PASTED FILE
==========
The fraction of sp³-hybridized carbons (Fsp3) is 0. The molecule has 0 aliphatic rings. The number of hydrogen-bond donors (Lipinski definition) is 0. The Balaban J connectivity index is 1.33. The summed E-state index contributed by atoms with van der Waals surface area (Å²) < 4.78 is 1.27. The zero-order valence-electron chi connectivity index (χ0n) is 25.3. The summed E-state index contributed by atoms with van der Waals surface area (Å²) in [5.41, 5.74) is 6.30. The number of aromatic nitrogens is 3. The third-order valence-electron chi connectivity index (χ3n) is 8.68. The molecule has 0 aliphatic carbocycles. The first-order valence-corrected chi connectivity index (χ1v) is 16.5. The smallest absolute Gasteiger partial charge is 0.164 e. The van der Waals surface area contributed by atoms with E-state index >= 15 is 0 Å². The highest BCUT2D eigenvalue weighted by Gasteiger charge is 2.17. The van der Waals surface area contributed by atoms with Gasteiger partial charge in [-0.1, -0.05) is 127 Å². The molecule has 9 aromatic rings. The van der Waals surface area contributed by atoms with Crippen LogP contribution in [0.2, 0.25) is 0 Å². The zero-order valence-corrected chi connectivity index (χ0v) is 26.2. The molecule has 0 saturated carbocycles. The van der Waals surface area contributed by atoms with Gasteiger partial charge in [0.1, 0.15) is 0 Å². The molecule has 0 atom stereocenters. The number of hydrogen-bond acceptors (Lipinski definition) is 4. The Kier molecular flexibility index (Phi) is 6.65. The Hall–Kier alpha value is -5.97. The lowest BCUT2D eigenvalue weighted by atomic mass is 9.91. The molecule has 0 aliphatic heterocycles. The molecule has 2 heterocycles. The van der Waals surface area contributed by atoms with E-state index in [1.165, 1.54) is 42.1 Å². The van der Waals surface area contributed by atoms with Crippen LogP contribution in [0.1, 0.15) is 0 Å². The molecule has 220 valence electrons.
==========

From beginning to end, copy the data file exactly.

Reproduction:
The fraction of sp³-hybridized carbons (Fsp3) is 0. The molecule has 0 aliphatic rings. The number of hydrogen-bond donors (Lipinski definition) is 0. The Balaban J connectivity index is 1.33. The summed E-state index contributed by atoms with van der Waals surface area (Å²) < 4.78 is 1.27. The zero-order valence-electron chi connectivity index (χ0n) is 25.3. The summed E-state index contributed by atoms with van der Waals surface area (Å²) in [5.41, 5.74) is 6.30. The number of aromatic nitrogens is 3. The third-order valence-electron chi connectivity index (χ3n) is 8.68. The molecule has 0 aliphatic carbocycles. The first-order valence-corrected chi connectivity index (χ1v) is 16.5. The smallest absolute Gasteiger partial charge is 0.164 e. The van der Waals surface area contributed by atoms with E-state index >= 15 is 0 Å². The highest BCUT2D eigenvalue weighted by Gasteiger charge is 2.17. The van der Waals surface area contributed by atoms with Gasteiger partial charge in [-0.1, -0.05) is 127 Å². The molecule has 9 aromatic rings. The van der Waals surface area contributed by atoms with Crippen LogP contribution in [0.2, 0.25) is 0 Å². The zero-order valence-corrected chi connectivity index (χ0v) is 26.2. The molecule has 0 saturated carbocycles. The van der Waals surface area contributed by atoms with Gasteiger partial charge in [0.1, 0.15) is 0 Å². The molecule has 0 atom stereocenters. The number of hydrogen-bond acceptors (Lipinski definition) is 4. The Kier molecular flexibility index (Phi) is 6.65. The Hall–Kier alpha value is -5.97. The lowest BCUT2D eigenvalue weighted by atomic mass is 9.91. The molecule has 0 aliphatic heterocycles. The molecule has 2 heterocycles. The van der Waals surface area contributed by atoms with E-state index in [1.165, 1.54) is 42.1 Å². The van der Waals surface area contributed by atoms with Crippen LogP contribution in [0.1, 0.15) is 0 Å². The molecule has 220 valence electrons.